2019-01-17    Share on: Twitter | Facebook | HackerNews | Reddit

How to Install TensorFlow and Keras on Windows 10

Guide on how to install TensorFlow cpu-only version - the case for machines without GPU supporting CUDA. Step-by-step procedure starting from creating conda environment till testing if TensorFlow and Keras Works.

EDIT 2021: This post is partially depreciated by now since for TensorFlow 2.x CPU and GPU versions are integrated - there is no separate install and Keras is integrated with TensorFlow - no need to install separately unless you have good reasons for separate install.

Quick guide on how to install TensorFlow cpu-only version - the case for machines without GPU supporting CUDA.

Creating Conda environment for working with TensorFlow and Keras

Open anaconda prompt (hit Win+Q, type anaconda) and create conda virtualenv:

conda create -n tf_windows python=3.6

this will create minimal environement

When the environment is created, activate it. After that the environment’s name will be added before the prompt.

activate tf_windows

Installing TensorFlow

Then install TensorFlow for CPU-only machines:

(tf_windows)> pip install tensorflow

There can be few variants of the tensorflow package installation. If you need to run pip behind corporate proxy, add proxy information:

(tf_windows)> pip --proxy="proxy_url:port" install tensorflow

If you need GPU-enabled version (and your machine supports it)

(tf_windows)> pip install tensorflow-gpu

To test if installation was successful, you might want to do check:

>>> import tensorflow as tf
>>> sess = tf.Session()
>>> print(sess.run(tf.constant('Hello world!')))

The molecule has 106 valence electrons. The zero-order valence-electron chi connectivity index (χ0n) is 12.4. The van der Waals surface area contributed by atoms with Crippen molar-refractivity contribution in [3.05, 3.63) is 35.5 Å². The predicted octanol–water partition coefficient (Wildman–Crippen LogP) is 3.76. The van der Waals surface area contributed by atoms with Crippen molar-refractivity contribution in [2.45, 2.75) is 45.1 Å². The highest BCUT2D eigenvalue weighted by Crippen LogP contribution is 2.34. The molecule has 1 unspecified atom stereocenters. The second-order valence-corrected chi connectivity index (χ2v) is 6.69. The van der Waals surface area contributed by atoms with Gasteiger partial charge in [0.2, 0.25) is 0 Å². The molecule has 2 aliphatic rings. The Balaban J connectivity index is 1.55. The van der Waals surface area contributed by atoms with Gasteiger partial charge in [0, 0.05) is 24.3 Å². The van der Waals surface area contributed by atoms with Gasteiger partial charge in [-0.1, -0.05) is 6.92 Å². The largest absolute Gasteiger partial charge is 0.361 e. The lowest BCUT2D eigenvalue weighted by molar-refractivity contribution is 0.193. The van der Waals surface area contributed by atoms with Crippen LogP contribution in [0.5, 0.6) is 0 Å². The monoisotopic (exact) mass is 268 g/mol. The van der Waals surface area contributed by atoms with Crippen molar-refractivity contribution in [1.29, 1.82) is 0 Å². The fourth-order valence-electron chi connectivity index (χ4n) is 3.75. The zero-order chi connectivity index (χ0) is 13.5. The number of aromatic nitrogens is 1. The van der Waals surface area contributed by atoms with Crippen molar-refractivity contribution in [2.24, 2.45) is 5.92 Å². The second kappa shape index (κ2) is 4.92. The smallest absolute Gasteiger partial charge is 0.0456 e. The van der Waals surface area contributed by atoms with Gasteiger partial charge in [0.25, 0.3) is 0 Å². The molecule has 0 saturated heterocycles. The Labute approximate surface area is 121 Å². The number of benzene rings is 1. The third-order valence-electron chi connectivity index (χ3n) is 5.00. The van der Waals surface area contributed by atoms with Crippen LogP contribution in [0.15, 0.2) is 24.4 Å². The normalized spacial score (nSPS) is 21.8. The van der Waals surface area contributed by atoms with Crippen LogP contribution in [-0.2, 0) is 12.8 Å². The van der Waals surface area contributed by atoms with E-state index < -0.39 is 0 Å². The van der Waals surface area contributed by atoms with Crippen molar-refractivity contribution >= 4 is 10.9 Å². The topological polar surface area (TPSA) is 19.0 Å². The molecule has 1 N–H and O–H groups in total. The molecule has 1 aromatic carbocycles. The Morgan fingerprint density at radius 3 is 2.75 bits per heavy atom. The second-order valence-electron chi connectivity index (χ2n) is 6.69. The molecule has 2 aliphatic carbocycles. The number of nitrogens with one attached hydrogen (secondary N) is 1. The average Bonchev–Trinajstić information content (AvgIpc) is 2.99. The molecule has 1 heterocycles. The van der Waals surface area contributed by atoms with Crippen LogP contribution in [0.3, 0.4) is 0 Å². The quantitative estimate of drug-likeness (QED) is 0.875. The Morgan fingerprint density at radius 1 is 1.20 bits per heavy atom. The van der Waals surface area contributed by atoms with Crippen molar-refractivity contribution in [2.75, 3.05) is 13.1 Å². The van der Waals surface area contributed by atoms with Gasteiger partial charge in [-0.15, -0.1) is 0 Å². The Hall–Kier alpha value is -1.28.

if everything was installed correctly, you should see:

b'Hello world!''

On my machine I got warning when starting a new session:

2019-01-17 07:09:01.477724: I tensorflow/core/platform/cpu_feature_guard.cc:141] Your CPU supports instructions that this TensorFlow binary was not compiled to use: AVX2

Don't get scared by that, TensorFlow works, the information displayed means that it isn't as fast as it could be. In order to suppress this you will need to build TensorFlow from sources using appropriate flags (see StackOverflow answer) for compilation otherwise you can ignore it.

Installing Keras

The way that worked for me was:

(tf_windows)>conda install mingw libpython
(tf_windows)>pip install --upgrade keras

Using the --upgrade flag ensures that the latest version of Keras will be installed.

Perform the test if Keras was installed correctly

>>> from keras import backend
Using TensorFlow backend.
>>> print(backend._BACKEND)

Any comments or suggestions? Let me know.

To cite this article:

    author  = {Krystian Safjan},
    title   = {How to Install TensorFlow and Keras on Windows 10},
    journal = {Krystian's Safjan Blog},
    year    = {2019},